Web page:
The wisdom of 'Planes, Trains, and Automobiles'
Thanksgiving is coming up soon for you guys! Not me, because Thanksgiving in Canada happens in October, and our malls have been decorated for Christmas since Halloween. But hey! YOU GUYS!
It’s your time to shine.
American Thanksgiving is a bit of a mystery to me because it’s SUCH A BIG DEAL. Granted, we’ve stolen Black Friday from you, and we also eat turkey and pie with our families, but if you spend Thanksgiving alone here, it’s not thaaaaat big of a deal. Like, you can probably just go to the movies or something. One year, I ate Chef Boyardee because for some reason no one could plan anything in time.
What I’m saying is that nobody here (I don’t think) would go to the lengths Steve Martin goes to in Planes, Trains, and Automobiles. Which is a movie I love, and we are going to talk about now.
Here are the nine things I’ve learned. [Cue: Ray Charles’ “Mess Around”]
1. START OFF RIGHT: I’ve learned that Thanksgiving is HUGE for Americans
And I am saying this as a Canadian who is STILL floored that you have a giant parade and Thanksgiving episodes and so much celebration. Do you know what we have? …Christmas? I don’t know. This year, my cousin and I found a pioneer village (seriously) and walked around and took selfies like true winners. On YOUR Thanksgiving, however, I will watch the parade on my television and pretend Steve Martin is scrambling to come see me by any means necessary. Why? Because this is my life, and my imagination. LET ME PRETEND.
2. Assume nothing about anybody, ever
Planes, Trains, and Automobiles is part of John Hughes’ repertoire and that makes sense because the whole theme of this movie is “don’t judge people.” Seriously: Steve Martin assumes so much about John Candy, and it turns out that John Candy is lonely, sad, and desperate for friendship following the death of his wife. IT’S HEARTBREAKING. But then Steve Martin recognizes, and through him we all learn that everybody has a story, a past, and a ton of baggage. (Like, literally: John Candy carries around a massive trunk.) And because Steve Martin got to know him, he learned these important facts. Before, he was just a guy stuck on a plane next to a dude who kept taking his socks off. (Which, in fairness, I would HATE SO MUCH.)
3. John Candy’s “I like me” speech is one of the best movie monologues, ever
Here’s a very fast way to make me cry: play the clip from Planes, Trains, and Automobiles where John Candy says, “I like me, my wife likes me, my friends like me, my customers like me” and then watch the results. THAT SPEECH IS LIFE. Do you want to get a tattoo and have no idea what to actually get? Get that. Why? Because it’s important to like yourself. PLEASE like yourself. Like your jokes and your outfits and all the things that make you you. John Candy’s character unabashedly likes himself, and that’s what makes Steve Martin’s character so nervous. Because Steve Martin doesn’t like himself and insecurities can turn you into a pretty venomous person (she says, as someone who has been very venomous at times herself).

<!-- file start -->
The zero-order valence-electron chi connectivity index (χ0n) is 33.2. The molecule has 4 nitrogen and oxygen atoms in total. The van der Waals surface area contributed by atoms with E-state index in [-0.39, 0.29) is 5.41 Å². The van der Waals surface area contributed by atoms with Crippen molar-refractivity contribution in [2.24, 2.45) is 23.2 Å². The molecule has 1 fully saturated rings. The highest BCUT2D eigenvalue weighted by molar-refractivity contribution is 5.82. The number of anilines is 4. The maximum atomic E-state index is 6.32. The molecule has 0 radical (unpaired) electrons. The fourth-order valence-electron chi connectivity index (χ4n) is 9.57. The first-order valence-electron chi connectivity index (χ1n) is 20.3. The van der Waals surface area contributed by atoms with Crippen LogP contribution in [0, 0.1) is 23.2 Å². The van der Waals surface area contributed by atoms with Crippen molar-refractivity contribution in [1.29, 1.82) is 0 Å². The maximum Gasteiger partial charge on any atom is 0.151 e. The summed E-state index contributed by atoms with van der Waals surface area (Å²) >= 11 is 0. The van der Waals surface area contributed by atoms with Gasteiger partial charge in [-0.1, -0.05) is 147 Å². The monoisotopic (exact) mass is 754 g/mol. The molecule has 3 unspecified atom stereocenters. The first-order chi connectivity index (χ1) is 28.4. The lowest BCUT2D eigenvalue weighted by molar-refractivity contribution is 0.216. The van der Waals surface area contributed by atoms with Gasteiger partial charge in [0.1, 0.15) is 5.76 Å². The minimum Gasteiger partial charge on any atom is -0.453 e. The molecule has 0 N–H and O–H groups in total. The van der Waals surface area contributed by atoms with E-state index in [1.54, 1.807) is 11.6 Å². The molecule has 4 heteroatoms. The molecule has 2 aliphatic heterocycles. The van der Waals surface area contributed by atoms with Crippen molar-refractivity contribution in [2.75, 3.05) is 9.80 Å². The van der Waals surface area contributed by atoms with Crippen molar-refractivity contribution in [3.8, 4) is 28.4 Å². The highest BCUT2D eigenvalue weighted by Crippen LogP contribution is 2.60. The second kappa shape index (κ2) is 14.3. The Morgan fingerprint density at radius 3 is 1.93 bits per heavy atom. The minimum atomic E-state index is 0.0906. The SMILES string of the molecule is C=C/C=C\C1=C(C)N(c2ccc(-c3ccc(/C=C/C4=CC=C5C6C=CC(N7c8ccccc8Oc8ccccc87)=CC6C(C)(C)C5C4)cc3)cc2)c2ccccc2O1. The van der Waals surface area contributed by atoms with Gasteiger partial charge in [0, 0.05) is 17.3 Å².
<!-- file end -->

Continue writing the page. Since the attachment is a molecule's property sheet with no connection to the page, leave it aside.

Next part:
4. Selfishness looks exactly as bad as this
Do you know how Steve Martin looks ABSOLUTELY OUT OF HIS MIND whenever he’s acting like a total jackass? (In only a way Steve Martin can — like, as an actor. In real life I think we can assume that he is the best.) Or how whenever he lies to John Candy or tries to end their friendship or shames him in some way, we all want to collectively cry and cringe? That’s what selfishness looks like. And I say that because we have alllll been Steve Martin. And we have allllll looked that foolish. In fact…
5. Steve Martin and John Candy represents both parts of us
Let’s get psychological. Steve Martin is like the adult. He’s career-driven, he’s kind of lost track of his priorities, he’s not feeling his best. And then John Candy’s like the kid in us, who believes in passion and love and happiness. And John Candy couldn’t keep going the way he was going, and Steve Martin couldn’t keep going the way he was going. THEY NEEDED EACH OTHER. This movie is about balance; about being a well-rounded human being. I mean, be a grown-ass woman, for sure, but don’t lose track of that kid who made you the person you are now. (See? Now you get why this movie OWNS me.)
6. This is exactly what winter commuting is like
Or maybe this is a movie about winter driving is like. And I am thinking both of the scene where they’re stuck in the back of a truck in -424294 degree weather, and also when John Candy starts driving on the wrong side of the road, almost hits the trucks, and Steve Martin looks at him and sees the devil. THAT is winter commuting. If somebody ever asks “What’s driving in the winter like?” just show them this film and say “All of that. At the same time. Yes, I’m aware you’re not on an actual train.”
7. But let’s close on a serious note: FAMILY IS WHAT YOU MAKE IT
I believe this so much it’s almost frightening. Family is 100% what you decide it is. Is it your friends? Is it the family you were born into? Is it the family you were adopted by? Who is it? It’s up to you. And here, Steve Martin rushes to see his self-made family, but he picks up John Candy, who becomes an extension of it. I think that’s the best part about growing up: you start to find people who mean so much, and who make you come alive, and you take them with you. And then you’ve got this amazing, decked-out, super-family who work exclusively to build you and each other up, and to have your back, and to celebrate the holidays with.
This is why Planes, Trains, and Automobiles is my favorite John Hughes movie. It’s got the camaraderie of The Breakfast Club, but it’s a movie we get to grow into (when we realize, sometimes, after not enough sleep, that we’re starting to act like Steve Martin, so we might need a nap).